posted on Oct, 25 2011 @ 07:50 PM
Its my estimation that people who recommend the use of petroleum Jelly for fire starting probably haven't spent long periods of time in the
wilderness. There are many reasons why petroleum jelly is not compatible with wilderness survival applications.
First petroleum jelly is extremely pervasive. As soon as you handle it, you'll have a mess on your hands that is both flammable and difficult to
remove without grease cutting detergents. Keeping clean in the wilderness is difficult enough.
Second, petroleum jelly will not ignite with a spark produced by stone and knife, flint, or fire steel. It will not ignite from an ember produced by
char cloth or a fire drill. So if you are without a dry match or lighter or when your lighter fluid runs out the petroleum jelly won't be of any
Third, If you are heading out into the wilderness, I would presume that it is because you have an appreciation for it. Why would you want to drag
along things like manufactured chemicals when the purpose is to spend time away from such things, and why would you want to introduce those nasty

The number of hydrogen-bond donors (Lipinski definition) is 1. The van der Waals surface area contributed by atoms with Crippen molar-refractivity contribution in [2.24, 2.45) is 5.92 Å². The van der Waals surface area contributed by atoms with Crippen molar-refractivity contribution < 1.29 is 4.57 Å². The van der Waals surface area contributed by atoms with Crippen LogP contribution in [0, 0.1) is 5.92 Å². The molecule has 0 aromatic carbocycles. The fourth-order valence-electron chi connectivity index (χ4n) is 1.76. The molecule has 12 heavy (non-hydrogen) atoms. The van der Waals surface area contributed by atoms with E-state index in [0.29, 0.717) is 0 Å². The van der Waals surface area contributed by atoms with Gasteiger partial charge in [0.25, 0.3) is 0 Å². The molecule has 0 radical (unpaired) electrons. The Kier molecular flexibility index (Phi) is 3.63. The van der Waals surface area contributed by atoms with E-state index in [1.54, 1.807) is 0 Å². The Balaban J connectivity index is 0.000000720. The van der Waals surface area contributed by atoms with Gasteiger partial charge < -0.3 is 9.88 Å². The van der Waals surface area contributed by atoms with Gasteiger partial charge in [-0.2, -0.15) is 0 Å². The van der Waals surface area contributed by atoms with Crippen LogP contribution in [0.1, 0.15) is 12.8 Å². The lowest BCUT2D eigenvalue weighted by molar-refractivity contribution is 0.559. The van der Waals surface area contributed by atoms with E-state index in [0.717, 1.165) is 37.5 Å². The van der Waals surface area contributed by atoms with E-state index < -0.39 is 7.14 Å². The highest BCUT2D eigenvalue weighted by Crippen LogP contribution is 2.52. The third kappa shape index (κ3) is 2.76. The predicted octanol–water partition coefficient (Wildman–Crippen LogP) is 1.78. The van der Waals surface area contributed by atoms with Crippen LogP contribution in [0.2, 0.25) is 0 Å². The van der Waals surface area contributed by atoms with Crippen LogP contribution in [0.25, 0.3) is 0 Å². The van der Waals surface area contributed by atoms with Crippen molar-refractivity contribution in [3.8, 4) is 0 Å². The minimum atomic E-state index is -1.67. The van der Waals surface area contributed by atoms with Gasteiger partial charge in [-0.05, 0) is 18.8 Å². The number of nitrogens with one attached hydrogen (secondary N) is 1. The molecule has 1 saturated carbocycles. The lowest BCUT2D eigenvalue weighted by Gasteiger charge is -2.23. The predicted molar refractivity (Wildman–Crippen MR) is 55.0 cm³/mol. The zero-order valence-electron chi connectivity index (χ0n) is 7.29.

chemicals to a natural environment?
My advice is to carry char cloth instead. It will instantly produce an ember from the coldest of sparks or transfer an ember from wood, tinder conk,
or any other source. It is easy to make, free, and won't pollute the wilderness. It does not require storage in a particular container, and for
it's weight it will start many times more fires than a batch of petroleum jelly and cotton balls.
If you are not interested in learning how to start a fire from an ember or how to choose natural kindling materials from your surroundings and you
feel you must carry a fuel that ignites from a flame then my advise is to carry small strips (0.5in x 1in) of old bicycle tire. It contains large
amounts of hydrocarbon fuel, lights instantly, even when wet, burns long and slow, requires no special container, and is free for the asking at any
bicycle repair shop. Best of all it isn't messy.
I think knowing how to start a fire in a survival situation when you have next to nothing is such an important skill that it should be taught in
school along side of how to change a tire in the middle of nowhere. If you learn what works for kindling in your area and how to use it, you won't
need to lug petroleum jelly and cotton balls along with you and you will be confidant that you can start a fire in any survival situation without. It
is a valuable and rewarding skill that you will be able to pass onto others.